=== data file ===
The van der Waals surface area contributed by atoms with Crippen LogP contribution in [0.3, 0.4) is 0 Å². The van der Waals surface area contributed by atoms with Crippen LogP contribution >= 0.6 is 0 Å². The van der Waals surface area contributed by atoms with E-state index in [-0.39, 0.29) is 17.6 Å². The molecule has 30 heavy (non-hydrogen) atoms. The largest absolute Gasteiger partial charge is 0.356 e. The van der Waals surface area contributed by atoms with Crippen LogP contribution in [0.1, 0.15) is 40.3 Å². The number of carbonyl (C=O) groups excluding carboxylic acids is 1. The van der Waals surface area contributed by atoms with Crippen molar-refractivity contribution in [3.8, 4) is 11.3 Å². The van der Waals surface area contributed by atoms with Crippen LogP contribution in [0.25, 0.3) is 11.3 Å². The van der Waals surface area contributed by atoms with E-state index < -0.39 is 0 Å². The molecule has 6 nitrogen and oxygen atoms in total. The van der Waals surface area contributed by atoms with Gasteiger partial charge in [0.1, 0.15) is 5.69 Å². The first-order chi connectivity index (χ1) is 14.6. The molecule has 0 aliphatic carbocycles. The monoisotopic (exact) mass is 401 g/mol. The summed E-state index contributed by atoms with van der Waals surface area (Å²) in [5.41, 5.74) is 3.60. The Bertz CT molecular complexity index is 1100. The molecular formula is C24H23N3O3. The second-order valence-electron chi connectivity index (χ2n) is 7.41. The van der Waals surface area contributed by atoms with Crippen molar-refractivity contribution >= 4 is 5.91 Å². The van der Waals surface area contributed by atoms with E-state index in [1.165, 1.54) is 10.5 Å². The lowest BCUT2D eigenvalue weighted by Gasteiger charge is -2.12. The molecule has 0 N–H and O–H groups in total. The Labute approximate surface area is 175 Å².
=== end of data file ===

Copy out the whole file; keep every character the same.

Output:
The van der Waals surface area contributed by atoms with Crippen LogP contribution in [0.3, 0.4) is 0 Å². The van der Waals surface area contributed by atoms with Crippen LogP contribution >= 0.6 is 0 Å². The van der Waals surface area contributed by atoms with E-state index in [-0.39, 0.29) is 17.6 Å². The molecule has 30 heavy (non-hydrogen) atoms. The largest absolute Gasteiger partial charge is 0.356 e. The van der Waals surface area contributed by atoms with Crippen LogP contribution in [0.1, 0.15) is 40.3 Å². The number of carbonyl (C=O) groups excluding carboxylic acids is 1. The van der Waals surface area contributed by atoms with Crippen molar-refractivity contribution in [3.8, 4) is 11.3 Å². The van der Waals surface area contributed by atoms with Crippen LogP contribution in [0.25, 0.3) is 11.3 Å². The van der Waals surface area contributed by atoms with E-state index < -0.39 is 0 Å². The molecule has 6 nitrogen and oxygen atoms in total. The van der Waals surface area contributed by atoms with Gasteiger partial charge in [0.1, 0.15) is 5.69 Å². The first-order chi connectivity index (χ1) is 14.6. The molecule has 0 aliphatic carbocycles. The monoisotopic (exact) mass is 401 g/mol. The summed E-state index contributed by atoms with van der Waals surface area (Å²) in [5.41, 5.74) is 3.60. The Bertz CT molecular complexity index is 1100. The molecular formula is C24H23N3O3. The second-order valence-electron chi connectivity index (χ2n) is 7.41. The van der Waals surface area contributed by atoms with Crippen molar-refractivity contribution >= 4 is 5.91 Å². The van der Waals surface area contributed by atoms with E-state index in [1.165, 1.54) is 10.5 Å². The lowest BCUT2D eigenvalue weighted by Gasteiger charge is -2.12. The molecule has 0 N–H and O–H groups in total. The Labute approximate surface area is 175 Å².